8 discoveries that changed manufacturing (and modern society too)

Have you ever thought about the things in your life you think you can’t do without? Most people will be quick to list handy inventions like their mobile phone, or their car, or their favourite video streaming service. These are all great, but what we’re talking about here are the components that form the essential building blocks of everything that’s come since. Today we’re celebrating the best discoveries, whether material or process, to come out of the world of manufacturing that we really cannot live in this modern world without today.


Glass buildings

In the Stone Age, naturally-occurring glass was treated as a high-priced luxury item and known for its usefulness as a cutting instrument. Even after the Middle Ages revealed the knowledge of glass making the material is still highly prized. Today glass is found in everything from drinking cups, building materials and eyewear.


Smelting is the process of extreme heating rock ores (along with the use of particular chemicals) to extract gas, slag and metal by-products. If it wasn’t for smelting, we wouldn’t have essential elements like silver, iron and copper which have all been used for countless products over human history.

Cast Iron

Cast iron was one of the first malleable materials that blacksmiths worked with, and it was popular since its low melting temperature made it easy to bend into different shapes. The trade-off for this ease of use was that it was easy to break when pressure was applied upon it, making it a poor choice for construction.

Float glass

A relatively recent invention from the 1950s, float glass is the method of using a bed of molten tin to float molten glass on top of. Earlier experiments with this technique were attempted in the mid-1800s but proved too costly to be beneficial. Float glass was the key to making glass windows with a uniform thickness through the entire sheet.

Carbon Fibre

Carbon fibre

This futuristic composite material mixes plastic with carbon fibres to create a strong product that is also extremely light. This, coupled with its moulding flexibility, makes it extremely useful in industries where power and weight are constant issues such as aeronautics or vehicle design.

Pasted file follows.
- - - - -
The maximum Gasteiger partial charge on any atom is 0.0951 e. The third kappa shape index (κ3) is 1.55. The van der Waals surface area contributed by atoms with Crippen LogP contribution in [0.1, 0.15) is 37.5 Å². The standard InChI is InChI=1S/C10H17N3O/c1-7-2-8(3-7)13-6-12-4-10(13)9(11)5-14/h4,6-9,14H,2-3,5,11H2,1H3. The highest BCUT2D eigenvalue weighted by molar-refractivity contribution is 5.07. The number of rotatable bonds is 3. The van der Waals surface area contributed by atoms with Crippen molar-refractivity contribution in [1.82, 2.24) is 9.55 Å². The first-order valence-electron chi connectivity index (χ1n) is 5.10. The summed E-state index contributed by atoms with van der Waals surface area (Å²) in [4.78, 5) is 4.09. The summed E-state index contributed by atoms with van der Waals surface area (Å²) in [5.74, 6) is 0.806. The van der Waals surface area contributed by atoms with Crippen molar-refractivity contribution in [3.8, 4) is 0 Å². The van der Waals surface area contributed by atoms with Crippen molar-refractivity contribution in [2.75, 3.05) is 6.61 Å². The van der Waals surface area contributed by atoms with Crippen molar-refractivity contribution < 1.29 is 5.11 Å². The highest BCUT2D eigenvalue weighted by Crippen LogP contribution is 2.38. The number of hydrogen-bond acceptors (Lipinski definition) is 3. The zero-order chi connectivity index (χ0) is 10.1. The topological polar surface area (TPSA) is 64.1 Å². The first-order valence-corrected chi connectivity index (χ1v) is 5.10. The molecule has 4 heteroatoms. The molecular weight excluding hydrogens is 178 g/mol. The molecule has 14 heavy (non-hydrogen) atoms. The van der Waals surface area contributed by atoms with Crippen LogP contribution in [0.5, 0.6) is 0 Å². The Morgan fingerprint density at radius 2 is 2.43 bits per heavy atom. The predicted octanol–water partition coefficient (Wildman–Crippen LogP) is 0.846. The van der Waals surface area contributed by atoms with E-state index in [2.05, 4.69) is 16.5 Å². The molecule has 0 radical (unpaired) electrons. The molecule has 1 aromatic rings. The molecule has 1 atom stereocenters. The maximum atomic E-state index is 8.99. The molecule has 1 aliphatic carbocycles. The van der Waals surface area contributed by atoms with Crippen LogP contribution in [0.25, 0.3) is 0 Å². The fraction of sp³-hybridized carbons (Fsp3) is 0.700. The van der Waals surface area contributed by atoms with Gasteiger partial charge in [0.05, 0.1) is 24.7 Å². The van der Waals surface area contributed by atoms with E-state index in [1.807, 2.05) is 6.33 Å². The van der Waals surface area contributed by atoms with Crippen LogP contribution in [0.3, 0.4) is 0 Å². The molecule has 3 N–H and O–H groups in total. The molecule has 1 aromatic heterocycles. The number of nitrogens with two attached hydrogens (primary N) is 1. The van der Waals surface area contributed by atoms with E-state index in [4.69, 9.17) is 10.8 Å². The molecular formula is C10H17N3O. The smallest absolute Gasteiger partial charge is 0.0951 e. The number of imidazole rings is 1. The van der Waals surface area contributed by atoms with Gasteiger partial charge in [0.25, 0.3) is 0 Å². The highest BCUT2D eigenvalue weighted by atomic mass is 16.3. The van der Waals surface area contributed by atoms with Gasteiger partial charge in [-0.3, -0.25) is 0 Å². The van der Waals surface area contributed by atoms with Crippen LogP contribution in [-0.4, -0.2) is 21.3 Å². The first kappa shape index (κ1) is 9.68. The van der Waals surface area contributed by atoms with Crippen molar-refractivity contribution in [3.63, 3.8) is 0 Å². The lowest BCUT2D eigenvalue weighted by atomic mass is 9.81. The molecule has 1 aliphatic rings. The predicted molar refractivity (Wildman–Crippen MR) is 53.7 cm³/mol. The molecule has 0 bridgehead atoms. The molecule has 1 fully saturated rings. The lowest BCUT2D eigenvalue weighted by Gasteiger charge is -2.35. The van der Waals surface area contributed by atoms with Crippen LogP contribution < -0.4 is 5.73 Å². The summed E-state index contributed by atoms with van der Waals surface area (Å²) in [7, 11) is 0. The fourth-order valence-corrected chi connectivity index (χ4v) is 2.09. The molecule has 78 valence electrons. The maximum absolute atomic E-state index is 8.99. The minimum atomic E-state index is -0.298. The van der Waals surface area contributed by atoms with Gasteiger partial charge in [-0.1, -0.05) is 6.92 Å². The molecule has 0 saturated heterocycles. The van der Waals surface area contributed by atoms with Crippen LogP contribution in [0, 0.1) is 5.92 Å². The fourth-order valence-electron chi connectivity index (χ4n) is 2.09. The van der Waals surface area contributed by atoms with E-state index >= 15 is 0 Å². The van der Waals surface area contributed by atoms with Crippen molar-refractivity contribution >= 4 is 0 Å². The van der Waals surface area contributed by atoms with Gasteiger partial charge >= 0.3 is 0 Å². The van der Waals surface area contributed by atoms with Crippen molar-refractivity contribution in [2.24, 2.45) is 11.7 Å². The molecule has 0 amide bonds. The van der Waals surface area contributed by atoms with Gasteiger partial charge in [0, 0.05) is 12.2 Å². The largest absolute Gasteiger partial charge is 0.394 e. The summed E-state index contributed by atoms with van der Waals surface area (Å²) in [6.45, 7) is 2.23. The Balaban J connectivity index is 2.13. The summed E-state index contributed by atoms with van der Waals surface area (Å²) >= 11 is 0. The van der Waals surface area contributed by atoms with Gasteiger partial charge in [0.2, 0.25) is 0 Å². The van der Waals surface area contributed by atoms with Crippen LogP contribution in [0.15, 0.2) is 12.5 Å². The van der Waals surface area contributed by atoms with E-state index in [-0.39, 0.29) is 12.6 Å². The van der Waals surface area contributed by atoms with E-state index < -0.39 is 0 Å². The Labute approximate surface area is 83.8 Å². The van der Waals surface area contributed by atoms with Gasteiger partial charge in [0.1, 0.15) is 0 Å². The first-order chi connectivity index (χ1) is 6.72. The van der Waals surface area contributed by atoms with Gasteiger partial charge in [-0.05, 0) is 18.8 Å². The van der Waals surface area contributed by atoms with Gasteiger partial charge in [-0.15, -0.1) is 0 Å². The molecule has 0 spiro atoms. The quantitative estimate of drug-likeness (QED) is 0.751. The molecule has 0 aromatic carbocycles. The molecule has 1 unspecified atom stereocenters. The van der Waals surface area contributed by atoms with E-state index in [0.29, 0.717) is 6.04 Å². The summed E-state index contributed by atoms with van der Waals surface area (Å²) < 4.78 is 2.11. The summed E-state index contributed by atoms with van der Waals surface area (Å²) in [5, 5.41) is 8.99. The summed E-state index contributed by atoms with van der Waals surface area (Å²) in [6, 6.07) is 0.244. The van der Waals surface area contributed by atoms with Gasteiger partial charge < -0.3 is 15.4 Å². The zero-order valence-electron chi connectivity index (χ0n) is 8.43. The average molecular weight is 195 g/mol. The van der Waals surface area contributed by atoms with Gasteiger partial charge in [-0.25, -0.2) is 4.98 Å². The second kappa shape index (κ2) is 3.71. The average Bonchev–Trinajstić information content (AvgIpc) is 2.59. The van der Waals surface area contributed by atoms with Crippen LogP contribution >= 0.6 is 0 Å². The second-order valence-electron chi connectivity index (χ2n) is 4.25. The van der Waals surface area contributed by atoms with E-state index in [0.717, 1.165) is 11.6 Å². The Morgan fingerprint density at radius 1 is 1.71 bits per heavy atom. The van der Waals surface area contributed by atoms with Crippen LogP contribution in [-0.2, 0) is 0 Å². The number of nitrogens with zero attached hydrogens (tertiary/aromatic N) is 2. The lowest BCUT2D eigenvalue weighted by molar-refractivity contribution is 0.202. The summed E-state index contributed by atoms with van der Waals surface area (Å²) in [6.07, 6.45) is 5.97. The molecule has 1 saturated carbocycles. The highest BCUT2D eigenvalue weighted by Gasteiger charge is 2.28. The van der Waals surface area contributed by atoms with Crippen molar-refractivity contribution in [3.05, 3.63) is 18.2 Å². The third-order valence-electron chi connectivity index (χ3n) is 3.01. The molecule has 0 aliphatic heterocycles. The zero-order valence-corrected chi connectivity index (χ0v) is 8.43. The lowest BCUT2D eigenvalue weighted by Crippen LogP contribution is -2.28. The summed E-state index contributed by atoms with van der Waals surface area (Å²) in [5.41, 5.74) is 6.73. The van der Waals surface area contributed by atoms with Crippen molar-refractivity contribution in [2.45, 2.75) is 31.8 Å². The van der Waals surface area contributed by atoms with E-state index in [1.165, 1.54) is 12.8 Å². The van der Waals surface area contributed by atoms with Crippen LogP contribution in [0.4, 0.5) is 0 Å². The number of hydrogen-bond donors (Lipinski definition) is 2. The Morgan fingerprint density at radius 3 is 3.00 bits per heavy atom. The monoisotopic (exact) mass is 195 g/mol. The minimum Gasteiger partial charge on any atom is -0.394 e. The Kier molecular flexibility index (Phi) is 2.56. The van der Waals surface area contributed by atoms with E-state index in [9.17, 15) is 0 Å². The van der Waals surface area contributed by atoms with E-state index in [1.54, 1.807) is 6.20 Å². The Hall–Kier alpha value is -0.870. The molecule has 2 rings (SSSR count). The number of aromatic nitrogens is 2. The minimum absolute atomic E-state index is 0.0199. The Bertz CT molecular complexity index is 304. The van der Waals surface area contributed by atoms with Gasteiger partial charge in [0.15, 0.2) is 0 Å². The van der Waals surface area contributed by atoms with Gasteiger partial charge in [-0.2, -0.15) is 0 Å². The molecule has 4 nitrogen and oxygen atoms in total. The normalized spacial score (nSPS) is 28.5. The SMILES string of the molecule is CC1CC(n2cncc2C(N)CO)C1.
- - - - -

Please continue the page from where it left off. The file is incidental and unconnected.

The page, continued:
We’re big fans of welding here at ShapeCUT, and the concept of fusing metals together at extreme temperatures to form new shapes stretches back countless thousands of years. The technology behind the process has evolved rapidly over the last hundred years though, progressing from using fire to electricity and now lasers for more accurate welding results.


Alloys are another way of saying something is made from a combination of elements, including metal. For example, steel is an alloy of iron and carbon amongst other materials. Chances are that the coins in your pocket are also alloys, just like most of the cheap materials we work with every day.

Stainless Steel

Stainless Steel

Another alloy, but perhaps the most popular one and certainly the one that has changed the way we eat every day. Stainless steel utensils quickly usurped the place of steel utensils which, while strong, were prone to rusting and breakage after repeated cleaning.

ShapeCUT have been in the business of laser steel cutting and other services for over 20 years. Contact ShapeCUT today to see how we can help your business stand the test of time.